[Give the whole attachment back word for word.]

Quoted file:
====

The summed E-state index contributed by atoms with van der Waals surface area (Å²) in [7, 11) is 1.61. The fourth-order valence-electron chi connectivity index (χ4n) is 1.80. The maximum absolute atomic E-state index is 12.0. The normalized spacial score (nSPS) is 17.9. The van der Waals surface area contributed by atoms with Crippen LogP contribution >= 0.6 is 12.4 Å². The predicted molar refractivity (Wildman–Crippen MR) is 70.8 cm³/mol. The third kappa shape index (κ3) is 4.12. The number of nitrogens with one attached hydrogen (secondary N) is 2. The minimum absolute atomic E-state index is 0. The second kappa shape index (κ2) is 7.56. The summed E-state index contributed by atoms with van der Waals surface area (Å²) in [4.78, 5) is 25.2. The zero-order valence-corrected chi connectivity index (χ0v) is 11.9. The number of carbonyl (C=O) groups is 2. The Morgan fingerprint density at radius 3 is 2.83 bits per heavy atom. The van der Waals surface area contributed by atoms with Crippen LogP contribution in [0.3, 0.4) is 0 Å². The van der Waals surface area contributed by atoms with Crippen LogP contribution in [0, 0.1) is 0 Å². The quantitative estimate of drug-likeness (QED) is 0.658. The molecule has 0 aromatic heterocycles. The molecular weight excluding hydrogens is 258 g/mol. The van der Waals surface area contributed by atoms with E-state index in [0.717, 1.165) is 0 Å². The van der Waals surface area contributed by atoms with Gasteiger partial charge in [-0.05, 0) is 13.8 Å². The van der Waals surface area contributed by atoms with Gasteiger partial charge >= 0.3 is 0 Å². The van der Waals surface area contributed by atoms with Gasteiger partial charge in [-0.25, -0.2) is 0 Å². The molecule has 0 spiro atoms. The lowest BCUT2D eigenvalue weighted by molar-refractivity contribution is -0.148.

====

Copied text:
The summed E-state index contributed by atoms with van der Waals surface area (Å²) in [7, 11) is 1.61. The fourth-order valence-electron chi connectivity index (χ4n) is 1.80. The maximum absolute atomic E-state index is 12.0. The normalized spacial score (nSPS) is 17.9. The van der Waals surface area contributed by atoms with Crippen LogP contribution >= 0.6 is 12.4 Å². The predicted molar refractivity (Wildman–Crippen MR) is 70.8 cm³/mol. The third kappa shape index (κ3) is 4.12. The number of nitrogens with one attached hydrogen (secondary N) is 2. The minimum absolute atomic E-state index is 0. The second kappa shape index (κ2) is 7.56. The summed E-state index contributed by atoms with van der Waals surface area (Å²) in [4.78, 5) is 25.2. The zero-order valence-corrected chi connectivity index (χ0v) is 11.9. The number of carbonyl (C=O) groups is 2. The Morgan fingerprint density at radius 3 is 2.83 bits per heavy atom. The van der Waals surface area contributed by atoms with Crippen LogP contribution in [0.3, 0.4) is 0 Å². The van der Waals surface area contributed by atoms with Crippen LogP contribution in [0, 0.1) is 0 Å². The quantitative estimate of drug-likeness (QED) is 0.658. The molecule has 0 aromatic heterocycles. The molecular weight excluding hydrogens is 258 g/mol. The van der Waals surface area contributed by atoms with E-state index in [0.717, 1.165) is 0 Å². The van der Waals surface area contributed by atoms with Gasteiger partial charge in [-0.05, 0) is 13.8 Å². The van der Waals surface area contributed by atoms with Gasteiger partial charge >= 0.3 is 0 Å². The van der Waals surface area contributed by atoms with Gasteiger partial charge in [-0.25, -0.2) is 0 Å². The molecule has 0 spiro atoms. The lowest BCUT2D eigenvalue weighted by molar-refractivity contribution is -0.148.